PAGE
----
“Art was intimidating for me in the beginning as I was getting harsh critiques from art teachers throughout my education,” Al-Hemd says. “After breaking my fear by creating non-mainstream designs, I started to create artworks in 2014 as a response to the political events and tension mounting in the region [following the so-called Arab Spring].”

Featured at various regional exhibitions such as Reinterpreting Contemporary in Saudi Arabia (2015) and among the winners of the Arte Laguna Prize 2019/20, one of the world’s most influential competitions for emerging artists, Al-Hemd typically uses installations and different types of media, from wood, metal, mirrors to photography and videography.

The main themes connecting his work are what he perceives to be the social taboos and the injustices of the Arab and Muslim world. He tackles themes such as terrorismcensorship, the Syrian refugee crisis and rape crimes. 

Indulgences: Reborn Al Hemd
"Indulgences: Reborn" examines the complex relationship between terrorist organisations and the often young minds recruited (Courtesy of Mohmmed Al-Hemd)

In his video installation Article 182 Marriage, displayed at a collective exhibit at Kuwait's The Hub gallery in 2018, he sheds light on an article of the Kuwaiti Penal Law, no. 16 of 1960, which is often manipulated by rapists and kidnappers to escape punishment by marrying their victims.

According to a 2019 HRW report, the law “allows an abductor who uses force, threat or deception with the intention to kill, harm, rape, prostitute, or extort a victim to avoid punishment if he marries the victim with her guardian’s permission”.

In February various human rights groups called on the Kuwaiti government to repeal Article 182 “but the authorities have not taken any action yet”, Kuwaiti artist Amira Behbehani tells MEE. Behbehani is one the representatives of Abolish 153 group that fights for women’s empowerment in Kuwait and heads the group campaigning to repeal Article 182.

In the video, dozens of marriage certificates are suspended from the ceiling, appearing as though floating. Al-Hemd recreated templates of certificates and filled each blank part with words such as rapist, rape victim’s abductor, abductee and so on.

Another of his provocative works forms part of his 2016 installation, Indulgences: Reborn (2016). It examines the complex relationship between terrorist organisations and the often young uneducated youth that are recruited.

3. Zahra Al-Mahdi

Drawings of dissected human or animal organs exposed in glass cases are what 30-year-old visual artist, writer and filmmaker Zahra al-Mahdi is best known for. Since she was a child, Al-Mahdi, also known by her nickname "Zouz the Bird", was passionate about science, dissecting insects and animals, and drawing.

Zahra Al-Mahdi
"Anatomy can really tick people off" says Al-Mahdi, who uses her art to raise difficult issues (Courtesy of Zahra Al-Mahdi)

Her multimedia collages using crosshatched ink sketches digitally layered over photographs or videos are what also gained her notoriety and a huge following on social media.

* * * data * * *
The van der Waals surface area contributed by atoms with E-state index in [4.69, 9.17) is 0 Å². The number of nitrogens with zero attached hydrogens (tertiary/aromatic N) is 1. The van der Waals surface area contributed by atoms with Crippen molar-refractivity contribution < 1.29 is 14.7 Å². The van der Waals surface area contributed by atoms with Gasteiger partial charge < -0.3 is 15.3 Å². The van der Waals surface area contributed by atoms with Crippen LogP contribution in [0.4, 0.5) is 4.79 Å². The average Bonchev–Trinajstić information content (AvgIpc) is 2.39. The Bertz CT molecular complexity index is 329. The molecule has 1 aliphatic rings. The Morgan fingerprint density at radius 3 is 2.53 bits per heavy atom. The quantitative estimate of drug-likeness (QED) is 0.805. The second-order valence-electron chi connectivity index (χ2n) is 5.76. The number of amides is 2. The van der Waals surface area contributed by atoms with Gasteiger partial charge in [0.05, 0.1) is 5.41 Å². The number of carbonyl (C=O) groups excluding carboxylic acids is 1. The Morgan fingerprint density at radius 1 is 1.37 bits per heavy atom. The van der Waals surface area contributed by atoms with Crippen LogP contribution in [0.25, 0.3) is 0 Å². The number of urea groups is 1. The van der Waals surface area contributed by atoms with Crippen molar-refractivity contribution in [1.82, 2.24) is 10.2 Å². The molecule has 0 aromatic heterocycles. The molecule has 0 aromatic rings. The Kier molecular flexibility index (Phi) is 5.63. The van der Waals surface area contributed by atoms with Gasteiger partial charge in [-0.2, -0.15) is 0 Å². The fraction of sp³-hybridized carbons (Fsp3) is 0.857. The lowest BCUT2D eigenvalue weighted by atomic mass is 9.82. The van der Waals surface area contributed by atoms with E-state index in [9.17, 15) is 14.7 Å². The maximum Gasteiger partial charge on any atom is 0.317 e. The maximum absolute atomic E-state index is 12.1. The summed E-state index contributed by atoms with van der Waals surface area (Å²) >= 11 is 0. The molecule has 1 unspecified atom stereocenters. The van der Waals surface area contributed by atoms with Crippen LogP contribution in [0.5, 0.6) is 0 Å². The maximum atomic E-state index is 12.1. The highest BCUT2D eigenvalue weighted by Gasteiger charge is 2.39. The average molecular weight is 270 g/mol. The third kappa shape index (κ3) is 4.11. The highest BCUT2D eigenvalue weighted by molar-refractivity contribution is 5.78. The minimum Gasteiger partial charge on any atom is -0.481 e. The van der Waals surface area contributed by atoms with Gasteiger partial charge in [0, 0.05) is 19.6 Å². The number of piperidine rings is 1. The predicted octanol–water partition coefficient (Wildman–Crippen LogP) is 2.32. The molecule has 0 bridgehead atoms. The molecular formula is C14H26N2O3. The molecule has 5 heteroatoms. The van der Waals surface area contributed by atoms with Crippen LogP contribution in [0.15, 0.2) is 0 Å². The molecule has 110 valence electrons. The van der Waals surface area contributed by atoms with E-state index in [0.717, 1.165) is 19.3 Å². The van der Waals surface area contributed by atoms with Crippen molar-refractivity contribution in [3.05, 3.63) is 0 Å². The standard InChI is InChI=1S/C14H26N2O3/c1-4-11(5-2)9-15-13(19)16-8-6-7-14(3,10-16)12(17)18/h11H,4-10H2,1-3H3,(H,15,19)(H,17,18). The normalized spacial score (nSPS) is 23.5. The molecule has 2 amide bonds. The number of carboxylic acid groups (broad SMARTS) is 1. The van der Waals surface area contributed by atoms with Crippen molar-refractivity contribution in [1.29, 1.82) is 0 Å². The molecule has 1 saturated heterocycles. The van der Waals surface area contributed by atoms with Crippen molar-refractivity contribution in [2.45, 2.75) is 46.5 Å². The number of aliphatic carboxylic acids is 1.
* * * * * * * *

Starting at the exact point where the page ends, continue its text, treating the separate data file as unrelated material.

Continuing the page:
In 2016 she also published her debut graphic novel We, The Borrowed, that examines how difficulties in communicating can physically impact our bodies. The book, available in English and Arabic, was born from her frustration with all things related to bureaucracy and “processes that are supposed to make life easier, but end up creating more complex difficulties”.

Al-Mahdi says that ironically, studying subjects other than art at university helped her become a better artist: “I wanted initially to go to art school, but I thought I had more job opportunities if I went into English Literature. What's funny is that I ended up studying so much philosophy and so much history that it helped me with the type of work that I do more than art school could have... it has immensely given me depth and content and critical thinking.”

Consequently Al-Mahdi doesn't consider herself an artist, rather “a thinker”. Her work aims to raise questions and provoke reactions.

“I think of my style as something that is extremely silly. But there are a lot of people that think my art is scary because it leans towards the macabre. Anatomy can really tick people off… A lot of people think that there might be something wrong with me. Well, I think that the best way to talk about an issue that's difficult to talk about, is to joke about it.”

A satirical analysis of Kuwaiti society and identity is at the centre of her mockumentary series on YouTube titled Bird Watch (2017). Each episode, made of animated sketches on live action, has a topic with a critical message behind it. In the first episode "Middle", birds observe the way Kuwaitis live in a consumerist society and “with a mentality of owning things that aren't rightfully theirs”.

In the video it’s not only birds who observe Kuwaitis while they go about their life, but also migrant labourers, working primarily in the construction and domestic sectors. In the video the workers are defined as “creatures that know us [Kuwaitis] better than we know ourselves… Creatures that surround us every day. Maybe we don't see them, but we depend on their existence every day”.